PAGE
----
This behavior is something dogs have inherited from wolves, who also do a backward-motion scrape to mark their territory or establish dominance among the pack. In the case of some dogs, you may notice that sometimes they scrape the ground more frantically or for several seconds, but other times they do their business and move on without even looking back. This could be a sign that they are indeed reacting to another dog’s message regarding their dominance or territorial claim. Of course, it is possible that for some dogs, this is an instinctual behavior that they do without a particular motivation. For example, some dogs scrape at the ground every single time after defecating but never after urinating. In cases like that, it may very well be that it is somewhat of a habit rather than a purposeful way to indicate territorial boundaries.

Why do dogs eat grass?

Dogs’ fascination with grass goes beyond tearing it up with their hind legs after going to the bathroom.


You would figure it would be easy to explain why dogs eat grass, but there are several possible explanations:

a) Tummy troubles. If this is the cause, they will eat a lot of it at an almost obsessive-compulsive rate, and promptly return it to Mother Nature. In some mild cases, they eat just a few juicy blades of grass to appease a temporary stomach ache (say, after getting really excited or scared about something or maybe after eating one too many treats) and not throw up, but in the more severe cases, they might even go back for more after throwing up.

b) Hunger. If this is the cause, the dog will likely come to you if you offer them a treat or food; they’ll obviously take that over grass! But if you offer them a treat and they proceed to chow down the green stuff, re-read the first possible cause explained above. Some dogs suffer from “Empty Stomach Syndrome,” in which bile starts collecting in their tummy after being empty for a certain amount of time. If your dog is waking up early every morning just to go outside and eat grass, you should consult with your vet and see if that is indeed the case with your canine.

c) Lack of certain nutrients in their diets. These cases are harder to spot. Grass has little nutritional value to them, but it is their way of indicating their cravings for something fresh. Check out this list of dog-friendly fruits and veggies, and try offering some of those to your dog. Not all of dogs like all of those options, so have a “veggie tasting party” with your dog and discover what they like.

d) Enjoyment. Yup, some dogs just like the texture and/or taste of it. If that’s the case, the dog will probably graze casually (like some people chew a piece of straw just for the heck of it), and they won’t throw up afterwards.

e) Boredom or nervousness. Some people bite their nails, other play with their hair; well, some dogs chew grass if they happen to be in a grassy area, and there’s nothing else to do or they are a little nervous about mingling with others.

Should you stop your dog from eating grass? It depends. If they’re just casually grazing and not throwing up, and if the grass doesn’t contain pesticides or any other toxins that might make them sick of course, then it’s probably OK to let them be. You can divert their attention as soon as they start eating grass if they’re just doing it for fun (e.g., asking them to sit for a treat, getting a toy and playing, etc.), and they should respond (i.e., what you’re offering sounds more interesting than a salad). However, if the dog is eating non-stop and throwing up, something is wrong. Dogs can get dehydrated if they throw up repeatedly, so it is better to stop them after you see them throw up once. And yes, you should then check with your vet.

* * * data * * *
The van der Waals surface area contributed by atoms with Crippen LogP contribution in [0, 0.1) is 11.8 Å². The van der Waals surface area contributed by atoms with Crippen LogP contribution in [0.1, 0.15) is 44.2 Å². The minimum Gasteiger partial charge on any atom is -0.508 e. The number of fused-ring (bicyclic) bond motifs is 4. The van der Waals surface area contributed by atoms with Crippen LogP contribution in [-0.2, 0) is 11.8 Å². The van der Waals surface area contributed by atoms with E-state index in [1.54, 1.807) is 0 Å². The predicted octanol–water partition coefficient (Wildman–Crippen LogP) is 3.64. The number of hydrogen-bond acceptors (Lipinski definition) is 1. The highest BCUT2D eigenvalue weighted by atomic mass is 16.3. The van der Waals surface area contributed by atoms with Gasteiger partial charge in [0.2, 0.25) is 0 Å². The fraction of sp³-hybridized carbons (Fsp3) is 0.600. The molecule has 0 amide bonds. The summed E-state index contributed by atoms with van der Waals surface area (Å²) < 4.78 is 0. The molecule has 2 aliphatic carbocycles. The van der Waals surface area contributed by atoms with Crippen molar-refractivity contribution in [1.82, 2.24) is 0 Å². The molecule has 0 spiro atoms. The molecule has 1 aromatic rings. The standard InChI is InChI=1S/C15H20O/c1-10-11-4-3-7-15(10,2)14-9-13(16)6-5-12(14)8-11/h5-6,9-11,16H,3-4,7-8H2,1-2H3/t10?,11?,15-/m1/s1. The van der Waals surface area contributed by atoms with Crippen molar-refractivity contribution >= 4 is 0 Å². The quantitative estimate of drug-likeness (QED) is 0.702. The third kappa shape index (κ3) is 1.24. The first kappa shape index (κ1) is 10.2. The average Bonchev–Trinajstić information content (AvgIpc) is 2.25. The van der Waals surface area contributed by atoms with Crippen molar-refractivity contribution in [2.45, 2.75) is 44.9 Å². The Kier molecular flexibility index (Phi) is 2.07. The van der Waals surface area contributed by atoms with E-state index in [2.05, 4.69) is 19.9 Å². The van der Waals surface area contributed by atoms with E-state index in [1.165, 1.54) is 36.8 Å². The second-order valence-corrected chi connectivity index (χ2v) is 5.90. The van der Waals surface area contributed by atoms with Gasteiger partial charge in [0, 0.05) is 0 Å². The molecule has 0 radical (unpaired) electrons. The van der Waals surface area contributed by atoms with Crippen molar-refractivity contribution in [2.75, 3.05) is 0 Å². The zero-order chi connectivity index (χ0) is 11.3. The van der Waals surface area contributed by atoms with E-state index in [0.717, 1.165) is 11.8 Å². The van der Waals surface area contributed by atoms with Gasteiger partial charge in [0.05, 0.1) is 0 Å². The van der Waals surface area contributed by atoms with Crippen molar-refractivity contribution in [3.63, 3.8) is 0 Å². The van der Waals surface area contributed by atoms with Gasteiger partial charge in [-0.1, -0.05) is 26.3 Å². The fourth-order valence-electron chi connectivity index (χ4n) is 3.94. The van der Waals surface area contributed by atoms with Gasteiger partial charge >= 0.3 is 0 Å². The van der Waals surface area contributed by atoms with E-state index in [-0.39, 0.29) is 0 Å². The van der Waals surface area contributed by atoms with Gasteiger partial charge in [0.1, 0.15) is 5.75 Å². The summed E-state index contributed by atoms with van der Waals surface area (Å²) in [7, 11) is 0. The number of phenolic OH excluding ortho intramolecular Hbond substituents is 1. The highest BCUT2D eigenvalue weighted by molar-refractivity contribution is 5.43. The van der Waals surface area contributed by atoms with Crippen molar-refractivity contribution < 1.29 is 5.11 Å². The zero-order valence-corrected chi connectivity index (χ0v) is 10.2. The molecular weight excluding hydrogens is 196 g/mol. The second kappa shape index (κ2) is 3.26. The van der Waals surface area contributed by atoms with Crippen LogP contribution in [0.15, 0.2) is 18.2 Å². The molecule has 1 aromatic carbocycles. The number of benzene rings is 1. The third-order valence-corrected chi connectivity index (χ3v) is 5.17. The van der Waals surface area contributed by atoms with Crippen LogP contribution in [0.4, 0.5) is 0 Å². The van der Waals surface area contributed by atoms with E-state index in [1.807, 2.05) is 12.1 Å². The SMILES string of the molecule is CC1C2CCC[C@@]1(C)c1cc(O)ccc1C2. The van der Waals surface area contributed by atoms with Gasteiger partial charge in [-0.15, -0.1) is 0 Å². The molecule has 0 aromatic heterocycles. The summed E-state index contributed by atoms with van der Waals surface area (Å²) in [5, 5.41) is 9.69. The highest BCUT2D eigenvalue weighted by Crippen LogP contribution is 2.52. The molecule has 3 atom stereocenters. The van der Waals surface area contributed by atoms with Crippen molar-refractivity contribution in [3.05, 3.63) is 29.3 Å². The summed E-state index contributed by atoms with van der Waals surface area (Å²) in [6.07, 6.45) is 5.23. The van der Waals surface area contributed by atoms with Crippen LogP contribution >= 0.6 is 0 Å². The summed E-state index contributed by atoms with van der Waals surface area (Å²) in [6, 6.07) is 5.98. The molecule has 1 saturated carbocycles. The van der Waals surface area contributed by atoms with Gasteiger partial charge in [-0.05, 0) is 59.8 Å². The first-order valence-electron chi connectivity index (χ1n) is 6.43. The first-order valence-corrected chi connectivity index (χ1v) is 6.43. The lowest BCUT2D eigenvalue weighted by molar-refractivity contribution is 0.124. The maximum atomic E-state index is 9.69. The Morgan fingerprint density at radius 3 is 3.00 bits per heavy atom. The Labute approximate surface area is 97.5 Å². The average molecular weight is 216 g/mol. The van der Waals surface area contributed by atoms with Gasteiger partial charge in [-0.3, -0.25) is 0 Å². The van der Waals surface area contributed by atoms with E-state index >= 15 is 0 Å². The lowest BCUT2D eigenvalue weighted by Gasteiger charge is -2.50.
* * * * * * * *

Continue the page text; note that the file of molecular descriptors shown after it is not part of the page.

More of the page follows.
Now, if what you’re wondering is why they vomit grass, the explanation is much simpler: dogs lack the enzymes needed to break down the fibers. Just like with any other indigestible matter, it comes out from one end or the other! And when they eat it rapidly, swallowing the blades whole instead of chewing them, the texture of grass blades “tickles” their throat and stomach lining triggering regurgitation. I sincerely hope you didn’t choose to read this blog post while having a salad for lunch.

Why do dogs grab a mouthful of food out of their bowl and take it somewhere else to eat it?

Does your dog prefer to eat on your expensive rug or newly polished hardwood floors over the cutest food bowl and mat you bought for them? This is quite common and it has nothing to do with how nice your rug feels or how much they enjoy watching you clean the floor.

This is evolutionary instinct behavior. When a pack of wolves or wild dogs kills another animal as their food source, the lower-ranked members of the pack grab a piece and take it away from the corpse in order to avoid any possibility of competing or fighting with the pack leader. Think about it: if they’re eating side by side, one of them might think “hey, I was gonna eat that!” and a fight would ensure. Even if your dog is the only canine child in your home, he or she might not be able to fight their instinct to eat away from the food source.


In most cases, that is the one and only explanation, and it’s not a serious issue. However, some dogs are picky about eating out of certain bowls, particularly metal bowls, so you should see if they act the same way if you use a plastic bowl instead. If they do, it’s purely instinctual behavior. If they don’t, then it might have been the reflection of themselves on the metal, or the noise of their tags banging against it.

Why do dogs turn circles or scratch the ground before lying down?

Is this a familiar sight in your home?